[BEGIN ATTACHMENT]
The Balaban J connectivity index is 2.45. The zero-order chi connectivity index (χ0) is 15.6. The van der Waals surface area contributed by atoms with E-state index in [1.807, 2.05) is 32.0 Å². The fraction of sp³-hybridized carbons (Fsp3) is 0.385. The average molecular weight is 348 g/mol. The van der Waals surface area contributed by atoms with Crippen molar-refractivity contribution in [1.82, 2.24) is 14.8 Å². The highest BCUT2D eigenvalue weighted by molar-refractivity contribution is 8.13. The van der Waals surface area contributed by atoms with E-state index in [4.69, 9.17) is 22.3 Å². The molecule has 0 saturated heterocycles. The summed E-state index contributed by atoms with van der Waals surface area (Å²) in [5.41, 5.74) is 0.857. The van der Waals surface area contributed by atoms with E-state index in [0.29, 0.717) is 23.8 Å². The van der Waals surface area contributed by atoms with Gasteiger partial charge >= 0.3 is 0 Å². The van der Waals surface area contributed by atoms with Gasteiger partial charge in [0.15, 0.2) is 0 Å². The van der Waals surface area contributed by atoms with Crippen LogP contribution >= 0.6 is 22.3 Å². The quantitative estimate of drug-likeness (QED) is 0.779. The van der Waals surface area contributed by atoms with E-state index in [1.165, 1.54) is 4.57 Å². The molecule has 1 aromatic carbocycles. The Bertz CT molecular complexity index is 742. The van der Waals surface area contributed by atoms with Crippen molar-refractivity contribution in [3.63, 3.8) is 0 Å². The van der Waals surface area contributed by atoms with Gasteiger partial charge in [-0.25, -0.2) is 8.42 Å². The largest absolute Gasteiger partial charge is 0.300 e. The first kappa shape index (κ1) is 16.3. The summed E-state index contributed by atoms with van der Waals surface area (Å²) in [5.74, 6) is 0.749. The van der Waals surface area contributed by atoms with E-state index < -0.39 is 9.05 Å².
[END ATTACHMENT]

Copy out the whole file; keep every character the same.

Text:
The Balaban J connectivity index is 2.45. The zero-order chi connectivity index (χ0) is 15.6. The van der Waals surface area contributed by atoms with E-state index in [1.807, 2.05) is 32.0 Å². The fraction of sp³-hybridized carbons (Fsp3) is 0.385. The average molecular weight is 348 g/mol. The van der Waals surface area contributed by atoms with Crippen molar-refractivity contribution in [1.82, 2.24) is 14.8 Å². The highest BCUT2D eigenvalue weighted by molar-refractivity contribution is 8.13. The van der Waals surface area contributed by atoms with E-state index in [4.69, 9.17) is 22.3 Å². The molecule has 0 saturated heterocycles. The summed E-state index contributed by atoms with van der Waals surface area (Å²) in [5.41, 5.74) is 0.857. The van der Waals surface area contributed by atoms with E-state index in [0.29, 0.717) is 23.8 Å². The van der Waals surface area contributed by atoms with Gasteiger partial charge >= 0.3 is 0 Å². The van der Waals surface area contributed by atoms with Gasteiger partial charge in [0.15, 0.2) is 0 Å². The van der Waals surface area contributed by atoms with Crippen LogP contribution >= 0.6 is 22.3 Å². The quantitative estimate of drug-likeness (QED) is 0.779. The van der Waals surface area contributed by atoms with E-state index in [1.165, 1.54) is 4.57 Å². The molecule has 1 aromatic carbocycles. The Bertz CT molecular complexity index is 742. The van der Waals surface area contributed by atoms with Crippen molar-refractivity contribution in [3.63, 3.8) is 0 Å². The van der Waals surface area contributed by atoms with Gasteiger partial charge in [-0.25, -0.2) is 8.42 Å². The largest absolute Gasteiger partial charge is 0.300 e. The first kappa shape index (κ1) is 16.3. The summed E-state index contributed by atoms with van der Waals surface area (Å²) in [5.74, 6) is 0.749. The van der Waals surface area contributed by atoms with E-state index < -0.39 is 9.05 Å².